Then my circumstances changed. I lost my mother. I left my husband. I abandoned my home.

All of that needs to go into the novel, now. It was all there before, on the surface — but I wasn’t really exploring it. I stopped writing, in part, when I did start going deeper. It was hard, and I have such grief.

But I think it’s important for me to do it. I think it’ll be a much better novel if I can get through it. I think that this is the right choice. All I have to do now is figure out how to get back to the page. I’m not too worried about doing it — I trust myself, I trust my writing and my will.

Yeah — I guess it does all boil down to the fact that I’m too damn stubborn to quit.

So — what is your process for picking ideas? For discarding the ones that aren’t viable, just won’t work? Are you missing opportunities because the work’s hard? Or is your selection process finely enough tuned that you always pick the right thing? The thing that you need to work on most?

Comments (6)

  1. I’ve been switching back and forth for so many years. unless something self-selects by having a deadline, I work on whatever grabs me.

  2. All of that needs to go into the novel, now. It was all there before, on the surface — but I wasn’t really exploring it. I stopped writing, in part, when I did start going deeper. It was hard, and I have such grief.

    But I think it’s important for me to do it. I think it’ll be a much better novel if I can get through it. I think that this is the right choice. All I have to do now is figure out how to get back to the page.

    ——————————————-

    Why, yes. Of course it’ll be a better novel. Possibly a great novel. I can only comment from the reader’s view, not the writer’s. But.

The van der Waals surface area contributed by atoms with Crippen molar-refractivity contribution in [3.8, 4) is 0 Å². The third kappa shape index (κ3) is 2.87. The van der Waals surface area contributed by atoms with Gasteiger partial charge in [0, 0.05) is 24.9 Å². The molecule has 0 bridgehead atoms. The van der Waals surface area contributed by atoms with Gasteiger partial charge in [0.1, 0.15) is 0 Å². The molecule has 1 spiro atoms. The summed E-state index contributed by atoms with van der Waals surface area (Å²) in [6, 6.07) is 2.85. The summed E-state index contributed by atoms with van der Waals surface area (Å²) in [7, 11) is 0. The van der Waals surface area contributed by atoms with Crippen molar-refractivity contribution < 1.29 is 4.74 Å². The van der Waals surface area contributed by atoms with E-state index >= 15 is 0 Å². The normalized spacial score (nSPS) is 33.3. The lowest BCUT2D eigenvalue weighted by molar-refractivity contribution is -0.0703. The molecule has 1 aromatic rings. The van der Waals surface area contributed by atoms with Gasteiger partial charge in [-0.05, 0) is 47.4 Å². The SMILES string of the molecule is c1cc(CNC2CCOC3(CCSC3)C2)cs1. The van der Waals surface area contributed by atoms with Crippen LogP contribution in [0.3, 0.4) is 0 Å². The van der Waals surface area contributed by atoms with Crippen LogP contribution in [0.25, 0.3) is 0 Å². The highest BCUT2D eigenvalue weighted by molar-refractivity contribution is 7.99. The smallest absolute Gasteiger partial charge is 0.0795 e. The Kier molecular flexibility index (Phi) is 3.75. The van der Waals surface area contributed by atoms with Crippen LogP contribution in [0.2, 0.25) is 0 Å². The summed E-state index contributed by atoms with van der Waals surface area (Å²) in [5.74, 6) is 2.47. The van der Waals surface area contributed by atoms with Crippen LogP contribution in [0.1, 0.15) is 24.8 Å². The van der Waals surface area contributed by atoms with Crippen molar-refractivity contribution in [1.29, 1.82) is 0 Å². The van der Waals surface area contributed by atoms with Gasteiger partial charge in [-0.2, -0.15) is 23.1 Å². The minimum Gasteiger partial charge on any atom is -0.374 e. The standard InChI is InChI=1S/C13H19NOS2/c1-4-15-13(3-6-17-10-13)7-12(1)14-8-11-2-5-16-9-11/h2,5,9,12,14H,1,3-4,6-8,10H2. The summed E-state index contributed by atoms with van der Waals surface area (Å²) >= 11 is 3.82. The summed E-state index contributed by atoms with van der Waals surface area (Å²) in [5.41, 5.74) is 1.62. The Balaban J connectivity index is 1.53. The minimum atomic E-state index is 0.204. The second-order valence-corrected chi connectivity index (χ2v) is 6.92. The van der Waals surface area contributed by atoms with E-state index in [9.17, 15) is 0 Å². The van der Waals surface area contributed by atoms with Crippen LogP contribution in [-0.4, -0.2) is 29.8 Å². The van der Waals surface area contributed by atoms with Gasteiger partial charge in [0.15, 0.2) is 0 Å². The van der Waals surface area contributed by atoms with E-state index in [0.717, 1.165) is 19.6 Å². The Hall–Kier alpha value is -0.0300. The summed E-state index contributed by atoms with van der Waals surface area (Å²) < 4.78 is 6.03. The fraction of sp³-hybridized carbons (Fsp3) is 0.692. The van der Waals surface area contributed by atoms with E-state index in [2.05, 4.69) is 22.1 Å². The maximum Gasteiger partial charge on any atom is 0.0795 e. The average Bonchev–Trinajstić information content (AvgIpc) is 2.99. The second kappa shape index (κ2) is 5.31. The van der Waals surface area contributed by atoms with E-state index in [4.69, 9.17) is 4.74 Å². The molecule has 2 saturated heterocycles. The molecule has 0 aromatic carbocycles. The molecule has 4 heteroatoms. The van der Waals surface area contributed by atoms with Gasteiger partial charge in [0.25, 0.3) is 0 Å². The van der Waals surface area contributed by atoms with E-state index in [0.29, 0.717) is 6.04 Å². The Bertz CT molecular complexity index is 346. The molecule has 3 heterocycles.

The really good stories are the ones that address the Big Questions. Questions of loss rank high among these, as loss is universal and the fact that everyone experiences it makes no damn difference to you and your pain. So we constantly seek stories to guide us through dark times. Stories that tell us how to exist through the moment and stories that guide us toward our new future. Our new selves, the ones who have lived through the thing and hold their hand out from our future. It’s what makes stories like, oh, say, Buffy, good. Because the metaphors and setting supported stories of growth, love, loss, and responsibility. Growning up, in short.

  3. My experience is that when I hit a novel that forces me to dig deeper than is comfortable — that’s a sign that it’s going to be a novel worth writing, and maybe take me someplace new, and maybe stand out a little more when I try to sell it later. (But that’s later–it’s the story itself that matters while one is writing.)

  4. I’ve been switching back and forth for so many years. unless something self-selects by having a deadline, I work on whatever grabs me.

  5. All of that needs to go into the novel, now. It was all there before, on the surface — but I wasn’t really exploring it. I stopped writing, in part, when I did start going deeper. It was hard, and I have such grief.

    But I think it’s important for me to do it. I think it’ll be a much better novel if I can get through it. I think that this is the right choice. All I have to do now is figure out how to get back to the page.

    ——————————————-

    Why, yes. Of course it’ll be a better novel. Possibly a great novel. I can only comment from the reader’s view, not the writer’s. But.

    The really good stories are the ones that address the Big Questions. Questions of loss rank high among these, as loss is universal and the fact that everyone experiences it makes no damn difference to you and your pain. So we constantly seek stories to guide us through dark times. Stories that tell us how to exist through the moment and stories that guide us toward our new future. Our new selves, the ones who have lived through the thing and hold their hand out from our future. It’s what makes stories like, oh, say, Buffy, good. Because the metaphors and setting supported stories of growth, love, loss, and responsibility. Growning up, in short.

  6. My experience is that when I hit a novel that forces me to dig deeper than is comfortable — that’s a sign that it’s going to be a novel worth writing, and maybe take me someplace new, and maybe stand out a little more when I try to sell it later. (But that’s later–it’s the story itself that matters while one is writing.)